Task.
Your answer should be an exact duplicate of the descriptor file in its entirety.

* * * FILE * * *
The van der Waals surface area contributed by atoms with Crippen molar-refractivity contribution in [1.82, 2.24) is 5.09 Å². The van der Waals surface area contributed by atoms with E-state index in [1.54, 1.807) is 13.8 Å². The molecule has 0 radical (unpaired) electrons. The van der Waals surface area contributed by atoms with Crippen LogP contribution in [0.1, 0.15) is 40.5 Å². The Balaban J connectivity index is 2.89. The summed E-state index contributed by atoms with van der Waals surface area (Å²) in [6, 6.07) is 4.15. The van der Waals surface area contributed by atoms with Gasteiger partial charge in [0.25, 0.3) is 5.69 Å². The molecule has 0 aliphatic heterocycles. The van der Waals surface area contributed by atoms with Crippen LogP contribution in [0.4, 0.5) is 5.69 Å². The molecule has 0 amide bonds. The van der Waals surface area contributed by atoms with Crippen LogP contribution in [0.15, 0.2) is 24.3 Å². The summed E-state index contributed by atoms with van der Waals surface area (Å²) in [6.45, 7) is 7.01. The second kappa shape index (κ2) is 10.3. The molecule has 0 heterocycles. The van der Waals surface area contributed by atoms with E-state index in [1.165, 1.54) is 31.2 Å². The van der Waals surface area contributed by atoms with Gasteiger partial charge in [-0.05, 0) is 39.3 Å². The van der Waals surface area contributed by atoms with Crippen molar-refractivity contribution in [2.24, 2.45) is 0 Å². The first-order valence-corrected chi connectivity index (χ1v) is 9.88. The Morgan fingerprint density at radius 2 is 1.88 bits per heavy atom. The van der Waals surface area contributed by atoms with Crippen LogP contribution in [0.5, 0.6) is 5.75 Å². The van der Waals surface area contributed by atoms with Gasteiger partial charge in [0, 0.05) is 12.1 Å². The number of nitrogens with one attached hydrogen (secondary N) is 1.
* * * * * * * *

The van der Waals surface area contributed by atoms with Crippen molar-refractivity contribution in [1.82, 2.24) is 5.09 Å². The van der Waals surface area contributed by atoms with E-state index in [1.54, 1.807) is 13.8 Å². The molecule has 0 radical (unpaired) electrons. The van der Waals surface area contributed by atoms with Crippen LogP contribution in [0.1, 0.15) is 40.5 Å². The Balaban J connectivity index is 2.89. The summed E-state index contributed by atoms with van der Waals surface area (Å²) in [6, 6.07) is 4.15. The van der Waals surface area contributed by atoms with Gasteiger partial charge in [0.25, 0.3) is 5.69 Å². The molecule has 0 aliphatic heterocycles. The van der Waals surface area contributed by atoms with Crippen LogP contribution in [0.4, 0.5) is 5.69 Å². The molecule has 0 amide bonds. The van der Waals surface area contributed by atoms with Crippen LogP contribution in [0.15, 0.2) is 24.3 Å². The summed E-state index contributed by atoms with van der Waals surface area (Å²) in [6.45, 7) is 7.01. The second kappa shape index (κ2) is 10.3. The molecule has 0 heterocycles. The van der Waals surface area contributed by atoms with E-state index in [1.165, 1.54) is 31.2 Å². The van der Waals surface area contributed by atoms with Gasteiger partial charge in [-0.05, 0) is 39.3 Å². The van der Waals surface area contributed by atoms with Crippen molar-refractivity contribution in [2.24, 2.45) is 0 Å². The first-order valence-corrected chi connectivity index (χ1v) is 9.88. The Morgan fingerprint density at radius 2 is 1.88 bits per heavy atom. The van der Waals surface area contributed by atoms with Crippen LogP contribution in [0.5, 0.6) is 5.75 Å². The van der Waals surface area contributed by atoms with Gasteiger partial charge in [0, 0.05) is 12.1 Å². The number of nitrogens with one attached hydrogen (secondary N) is 1.